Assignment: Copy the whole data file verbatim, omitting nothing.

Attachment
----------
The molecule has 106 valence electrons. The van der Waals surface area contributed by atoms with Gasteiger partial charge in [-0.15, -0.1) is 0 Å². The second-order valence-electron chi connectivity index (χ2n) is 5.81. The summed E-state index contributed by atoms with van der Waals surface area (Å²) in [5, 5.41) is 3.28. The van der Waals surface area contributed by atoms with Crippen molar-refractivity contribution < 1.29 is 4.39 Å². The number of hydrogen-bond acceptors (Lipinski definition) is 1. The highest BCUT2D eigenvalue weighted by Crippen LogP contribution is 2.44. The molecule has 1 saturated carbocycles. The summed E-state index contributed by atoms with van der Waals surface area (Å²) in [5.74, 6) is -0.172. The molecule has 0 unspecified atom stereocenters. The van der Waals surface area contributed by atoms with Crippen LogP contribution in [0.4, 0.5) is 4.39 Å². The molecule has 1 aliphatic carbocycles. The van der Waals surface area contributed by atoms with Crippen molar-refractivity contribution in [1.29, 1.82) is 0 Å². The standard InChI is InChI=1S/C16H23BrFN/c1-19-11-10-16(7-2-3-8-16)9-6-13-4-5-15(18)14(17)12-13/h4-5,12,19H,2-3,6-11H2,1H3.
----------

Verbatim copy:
The molecule has 106 valence electrons. The van der Waals surface area contributed by atoms with Gasteiger partial charge in [-0.15, -0.1) is 0 Å². The second-order valence-electron chi connectivity index (χ2n) is 5.81. The summed E-state index contributed by atoms with van der Waals surface area (Å²) in [5, 5.41) is 3.28. The van der Waals surface area contributed by atoms with Crippen molar-refractivity contribution < 1.29 is 4.39 Å². The number of hydrogen-bond acceptors (Lipinski definition) is 1. The highest BCUT2D eigenvalue weighted by Crippen LogP contribution is 2.44. The molecule has 1 saturated carbocycles. The summed E-state index contributed by atoms with van der Waals surface area (Å²) in [5.74, 6) is -0.172. The molecule has 0 unspecified atom stereocenters. The van der Waals surface area contributed by atoms with Crippen LogP contribution in [0.4, 0.5) is 4.39 Å². The molecule has 1 aliphatic carbocycles. The van der Waals surface area contributed by atoms with Crippen molar-refractivity contribution in [1.29, 1.82) is 0 Å². The standard InChI is InChI=1S/C16H23BrFN/c1-19-11-10-16(7-2-3-8-16)9-6-13-4-5-15(18)14(17)12-13/h4-5,12,19H,2-3,6-11H2,1H3.